I wonder how many hectares of native grasses Energy Minister Angus Taylor will wipe out to build Scomo's by-election inspired, gas-fired power station? The gas will presumably come from fracking and the emissions will obviously be sequestrated through carbon capture and storage.
P R Temple, Macquarie
OIL IS REDUNDANT
Re: "Refineries get $2.3b for fuel security" (canberratimes.com.au, May 18). EVs don't depend on fossil fuels imported on long, vulnerable supply lines from unstable regimes that we get into wars to defend. My car runs on electricity renewably generated in Australia.
Peter Campbell, Cook
PAY PEOPLE FAIRLY
Many in hospitality say they cannot get workers even though "we pay award wages". This suggests many in the industry do not. If you want good workers pay them a good wage - or at least the award wage.
Dennis Fitzgerald, Box Hill, Vic
If Wayne Harris has been in Canberra since 1968 (Letters, May 18), he forgets that in the 1970s the eucalypts removed for the tram replaced those that were dying out. It was an equally ugly time as the saplings grew. Give the new lot, more suited to that environment, time to grow.
James Mahoney, McKellar
ISRAEL NOT AT FAULT
Laurelle Russell-Atkinson (Letters, May 18) says Israel must address the root causes of the Israel-Palestinian conflict. I would have thought responsibility for addressing the root cause of the conflict rests with the Palestinians, their allies, and Hamas and their unwillingness to recognise Israel as a sovereign nation state.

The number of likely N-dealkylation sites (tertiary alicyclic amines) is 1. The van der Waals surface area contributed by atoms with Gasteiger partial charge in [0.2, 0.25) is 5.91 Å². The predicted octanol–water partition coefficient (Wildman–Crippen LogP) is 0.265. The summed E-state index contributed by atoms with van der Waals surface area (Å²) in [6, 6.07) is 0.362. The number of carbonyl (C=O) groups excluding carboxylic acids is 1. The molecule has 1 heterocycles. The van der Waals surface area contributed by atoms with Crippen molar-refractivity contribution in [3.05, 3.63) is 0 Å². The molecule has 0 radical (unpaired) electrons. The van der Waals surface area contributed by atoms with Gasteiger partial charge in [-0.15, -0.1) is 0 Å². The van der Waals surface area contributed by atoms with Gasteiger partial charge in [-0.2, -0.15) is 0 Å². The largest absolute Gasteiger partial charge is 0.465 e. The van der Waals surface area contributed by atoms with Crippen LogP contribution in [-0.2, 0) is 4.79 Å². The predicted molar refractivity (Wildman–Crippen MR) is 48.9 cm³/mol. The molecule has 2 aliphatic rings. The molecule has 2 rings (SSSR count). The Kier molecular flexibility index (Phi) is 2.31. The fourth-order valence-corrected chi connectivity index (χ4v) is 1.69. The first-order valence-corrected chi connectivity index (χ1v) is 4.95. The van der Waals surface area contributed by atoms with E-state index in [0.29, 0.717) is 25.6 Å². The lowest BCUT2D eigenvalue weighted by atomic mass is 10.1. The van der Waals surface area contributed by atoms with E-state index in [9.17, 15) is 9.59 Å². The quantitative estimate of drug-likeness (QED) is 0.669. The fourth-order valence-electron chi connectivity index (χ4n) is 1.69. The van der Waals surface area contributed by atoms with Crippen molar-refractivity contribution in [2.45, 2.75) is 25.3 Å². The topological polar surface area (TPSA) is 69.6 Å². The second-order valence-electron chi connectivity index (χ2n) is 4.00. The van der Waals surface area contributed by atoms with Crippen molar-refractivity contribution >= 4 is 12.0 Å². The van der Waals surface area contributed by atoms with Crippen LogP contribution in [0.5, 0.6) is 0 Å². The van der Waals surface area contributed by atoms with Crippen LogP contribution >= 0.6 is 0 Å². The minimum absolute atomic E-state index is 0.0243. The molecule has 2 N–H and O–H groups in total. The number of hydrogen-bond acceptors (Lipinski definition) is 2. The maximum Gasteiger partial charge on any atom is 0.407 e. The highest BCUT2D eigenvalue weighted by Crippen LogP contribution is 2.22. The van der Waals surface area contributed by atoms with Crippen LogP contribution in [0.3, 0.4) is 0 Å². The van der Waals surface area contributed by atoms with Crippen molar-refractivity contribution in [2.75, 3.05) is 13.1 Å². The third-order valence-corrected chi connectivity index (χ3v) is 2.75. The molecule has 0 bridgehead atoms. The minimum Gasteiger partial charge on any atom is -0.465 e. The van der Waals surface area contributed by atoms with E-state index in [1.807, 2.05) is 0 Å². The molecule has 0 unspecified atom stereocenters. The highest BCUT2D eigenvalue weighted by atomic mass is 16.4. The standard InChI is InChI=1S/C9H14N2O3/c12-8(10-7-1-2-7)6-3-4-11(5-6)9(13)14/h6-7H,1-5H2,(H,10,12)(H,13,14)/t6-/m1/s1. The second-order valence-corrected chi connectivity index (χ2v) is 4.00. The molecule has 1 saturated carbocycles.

Don Sephton, Greenway
THE TRUTH WILL OUT
Kieran Pender ("There is no place for secret trials in Australia", canberratimes.com.au, May 17) pointed out the Morrison government refuses to admit Australia spied on Timor-Leste. No need, Australians already know what great [redacted] the Liberals were at the time regarding their [redacted] behaviour.
John Simsons, Holt
Angus Taylor thinks subsidies for electric vehicles are unnecessary because hybrids are what consumers are going for. Hybrids still use significant amounts of fossil fuel. We need to transition to clean energy as soon as possible. Angus's thinking is fossilised or beholden to vested interests.
Richard Johnston, Kingston
An SBS online headline on Sunday: "A 'sigh of relief' for travellers on India repatriation flight as those left behind try to stay positive". I should think that's the last thing those left behind wanted to do.
C Williams, Forrest
COOKING WITH GAS?
It is becoming harder and harder to figure this mob in government out. On the one hand they say they are going to use technology to get Australia to net zero emissions by 2050. Then, on the other, they say they are investing $600 million in a fossil fuel power station private industry won't back (and which some banks wouldn't lend for). What will it take for them to "get it"? Can somebody please explain?
N Ellis, Belconnen